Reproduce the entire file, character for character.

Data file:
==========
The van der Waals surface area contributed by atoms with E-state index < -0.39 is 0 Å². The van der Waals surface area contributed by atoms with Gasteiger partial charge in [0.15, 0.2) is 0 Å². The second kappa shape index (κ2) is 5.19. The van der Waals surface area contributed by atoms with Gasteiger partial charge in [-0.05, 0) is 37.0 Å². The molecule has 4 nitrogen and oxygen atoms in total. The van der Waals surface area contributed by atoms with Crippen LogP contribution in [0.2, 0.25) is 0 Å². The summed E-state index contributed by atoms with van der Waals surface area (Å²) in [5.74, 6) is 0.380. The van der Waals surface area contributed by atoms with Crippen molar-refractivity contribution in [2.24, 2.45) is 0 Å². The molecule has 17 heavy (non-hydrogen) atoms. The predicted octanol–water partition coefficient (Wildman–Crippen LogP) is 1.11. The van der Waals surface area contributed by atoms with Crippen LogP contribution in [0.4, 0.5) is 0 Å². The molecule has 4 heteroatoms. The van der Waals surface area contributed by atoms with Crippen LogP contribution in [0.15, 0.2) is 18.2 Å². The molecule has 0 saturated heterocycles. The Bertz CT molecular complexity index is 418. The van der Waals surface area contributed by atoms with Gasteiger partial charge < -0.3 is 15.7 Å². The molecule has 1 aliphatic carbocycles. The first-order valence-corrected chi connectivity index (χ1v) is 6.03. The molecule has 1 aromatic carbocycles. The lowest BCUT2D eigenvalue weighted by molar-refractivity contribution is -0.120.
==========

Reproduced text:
The van der Waals surface area contributed by atoms with E-state index < -0.39 is 0 Å². The van der Waals surface area contributed by atoms with Gasteiger partial charge in [0.15, 0.2) is 0 Å². The second kappa shape index (κ2) is 5.19. The van der Waals surface area contributed by atoms with Gasteiger partial charge in [-0.05, 0) is 37.0 Å². The molecule has 4 nitrogen and oxygen atoms in total. The van der Waals surface area contributed by atoms with Crippen LogP contribution in [0.2, 0.25) is 0 Å². The summed E-state index contributed by atoms with van der Waals surface area (Å²) in [5.74, 6) is 0.380. The van der Waals surface area contributed by atoms with Crippen molar-refractivity contribution in [2.24, 2.45) is 0 Å². The molecule has 17 heavy (non-hydrogen) atoms. The predicted octanol–water partition coefficient (Wildman–Crippen LogP) is 1.11. The van der Waals surface area contributed by atoms with Crippen LogP contribution in [0.4, 0.5) is 0 Å². The molecule has 4 heteroatoms. The van der Waals surface area contributed by atoms with Crippen LogP contribution in [0.15, 0.2) is 18.2 Å². The molecule has 0 saturated heterocycles. The Bertz CT molecular complexity index is 418. The van der Waals surface area contributed by atoms with Gasteiger partial charge < -0.3 is 15.7 Å². The molecule has 1 aliphatic carbocycles. The first-order valence-corrected chi connectivity index (χ1v) is 6.03. The molecule has 1 aromatic carbocycles. The lowest BCUT2D eigenvalue weighted by molar-refractivity contribution is -0.120.